REFERENCESSmirnov, V. I., and A. I. Tikhonov. Obzhig mednykh rud i kontsentratov, 2nd ed. Moscow, 1966.
Morozov, I. S. Primenenie khlora v metallurgii redkikh i tsvetnykh metallov. Moscow, 1966.
Gudima, N. V., and Ia. P. Shein. Kratkii spravochnik po metallurgii tsvetnykh metallov. Moscow, 1975.
I. L. REZNIK
in organic chemistry, the direct substitution of chlorine atoms for hydrogen atoms in organic compounds. Chlorination may be accomplished by the action of free chlorine or compounds that generate chlorine, for example, sulfuryl chloride, SO2Cl2. Its mechanism is determined by the nature of the organic compound and the reaction conditions. Thus, saturated hydrocarbons react with chlorine upon irradiation by ultraviolet light according to a radical-chain mechanism:
Cl2 → Cl + Cl; Cl + CH4 → CH3 + HCl;
CH3 + Cl2 → CH3Cl + Cl; and so forth
The above reaction is the basis of the industrial production of methyl chloride, methylene chloride, chloroform, and carbon tetrachloride from methane and the production of amyl chlorides from the pentane fractions of gasoline. The chlorination of aromatic compounds proceeds according to an ionic mechanism in the presence of an acid catalyst, such as A1Cl3 or FeCl3. For example, chlorobenzene is produced in industry this way:
Cl2 + FeCl3 → + [FeCl4]–; C6H6 + Cl+ → C6H5Cl + H+;
[FeCl4]– + H+ → FeCl3 + HCl
By taking into account the differences in the mechanisms of the chlorination of aliphatic and aromatic compounds, the chlorination of aliphatic-aromatic hydrocarbons may be controlled: the addition of FeCl3 leads to the replacement of hydrogen atoms in the aromatic ring, while ultraviolet irradiation and higher temperatures facilitate the chlorination of the aliphatic side chains. Therefore, in industry, the chlorination of toluene yields chlorotoluenes (in the presence of FeCl3) or benzyl chloride, C6H5CH2Cl (by the action of ultraviolet irradiation). At high temperatures, the direct substitution of chlorine atoms for hydrogen atoms may also be accomplished in the alkyl groups of olefins (with retention of the multiple bond); for example,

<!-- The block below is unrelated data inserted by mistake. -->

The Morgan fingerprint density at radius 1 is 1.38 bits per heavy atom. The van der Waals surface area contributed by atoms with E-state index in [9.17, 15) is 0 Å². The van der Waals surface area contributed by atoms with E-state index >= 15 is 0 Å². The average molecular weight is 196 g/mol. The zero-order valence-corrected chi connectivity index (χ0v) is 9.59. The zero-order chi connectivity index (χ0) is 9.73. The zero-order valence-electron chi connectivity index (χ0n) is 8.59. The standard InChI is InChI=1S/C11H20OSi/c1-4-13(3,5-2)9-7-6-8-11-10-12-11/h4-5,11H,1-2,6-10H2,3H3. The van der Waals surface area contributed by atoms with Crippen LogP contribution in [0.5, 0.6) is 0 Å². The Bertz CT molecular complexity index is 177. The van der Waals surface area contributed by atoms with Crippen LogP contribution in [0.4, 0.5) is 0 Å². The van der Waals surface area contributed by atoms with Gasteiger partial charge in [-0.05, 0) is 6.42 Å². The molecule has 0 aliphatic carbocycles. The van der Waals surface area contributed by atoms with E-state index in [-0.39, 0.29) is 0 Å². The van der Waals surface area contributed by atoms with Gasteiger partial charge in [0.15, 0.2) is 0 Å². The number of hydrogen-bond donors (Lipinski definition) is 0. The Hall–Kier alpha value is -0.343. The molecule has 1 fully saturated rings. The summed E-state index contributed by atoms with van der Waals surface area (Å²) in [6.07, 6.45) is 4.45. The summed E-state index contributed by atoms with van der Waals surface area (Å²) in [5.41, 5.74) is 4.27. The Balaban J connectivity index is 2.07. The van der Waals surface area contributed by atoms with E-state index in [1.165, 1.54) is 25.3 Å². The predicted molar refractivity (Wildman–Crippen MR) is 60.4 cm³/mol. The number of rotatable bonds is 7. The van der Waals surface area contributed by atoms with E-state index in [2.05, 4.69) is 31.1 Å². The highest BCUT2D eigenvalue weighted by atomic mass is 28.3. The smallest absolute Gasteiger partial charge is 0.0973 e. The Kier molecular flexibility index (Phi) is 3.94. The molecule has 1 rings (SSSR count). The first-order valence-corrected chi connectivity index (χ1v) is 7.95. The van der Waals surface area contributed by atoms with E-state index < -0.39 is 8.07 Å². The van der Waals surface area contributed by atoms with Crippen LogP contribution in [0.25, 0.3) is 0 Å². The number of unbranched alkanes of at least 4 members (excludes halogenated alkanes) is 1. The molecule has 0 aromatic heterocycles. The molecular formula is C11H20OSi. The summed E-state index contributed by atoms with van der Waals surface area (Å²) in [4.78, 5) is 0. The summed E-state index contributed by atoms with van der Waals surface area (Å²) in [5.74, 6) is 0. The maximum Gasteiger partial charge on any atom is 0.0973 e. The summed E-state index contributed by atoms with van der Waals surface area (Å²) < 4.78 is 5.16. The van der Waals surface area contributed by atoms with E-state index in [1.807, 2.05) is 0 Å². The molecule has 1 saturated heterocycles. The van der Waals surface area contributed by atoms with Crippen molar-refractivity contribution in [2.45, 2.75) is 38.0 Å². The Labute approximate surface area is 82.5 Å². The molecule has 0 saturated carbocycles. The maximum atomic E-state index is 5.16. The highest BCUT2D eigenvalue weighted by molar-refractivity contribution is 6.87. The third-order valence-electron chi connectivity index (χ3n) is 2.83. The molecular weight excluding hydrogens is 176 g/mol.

This reaction is used in industry for the production of allyl chloride, the starting substance in the production of glycerine.
Sometimes chlorination is taken in a broader sense to mean the creation of the C—Cl bond by any means, such as the attachment of chlorine, hydrogen chloride, hypochlorous acid, or nitrosyl chloride through multiple bonds or the substitution of chlorine for other functional groups, such as hydroxyl groups in alcohols, carboxylic groups in acids, and amino groups in aromatic amines after prior diazotization. Thus, in industry, dichloroethane, which is a starting material in one method for the production of vinyl chloride, is produced by the addition of chlorine to ethylene. Tetrachloroethane, which is used in the production of trichloroethylene, is produced by the chlorination of acetylene, and chlorinated rubbers are produced by the chlorination of some rubbers. Vinyl chloride, ethyl chloride, and chloroprene are produced in industry by the reaction of unsaturated compounds with hydrogen chloride.
Chlorination is also used in the production of a number of important products, such as insecticides (hexachloran, polychloropinene, polychlorocamphene), herbicides (esters of 2,4-dichlorophenoxyacetic acid), and hexachloroethane (a camphor substitute).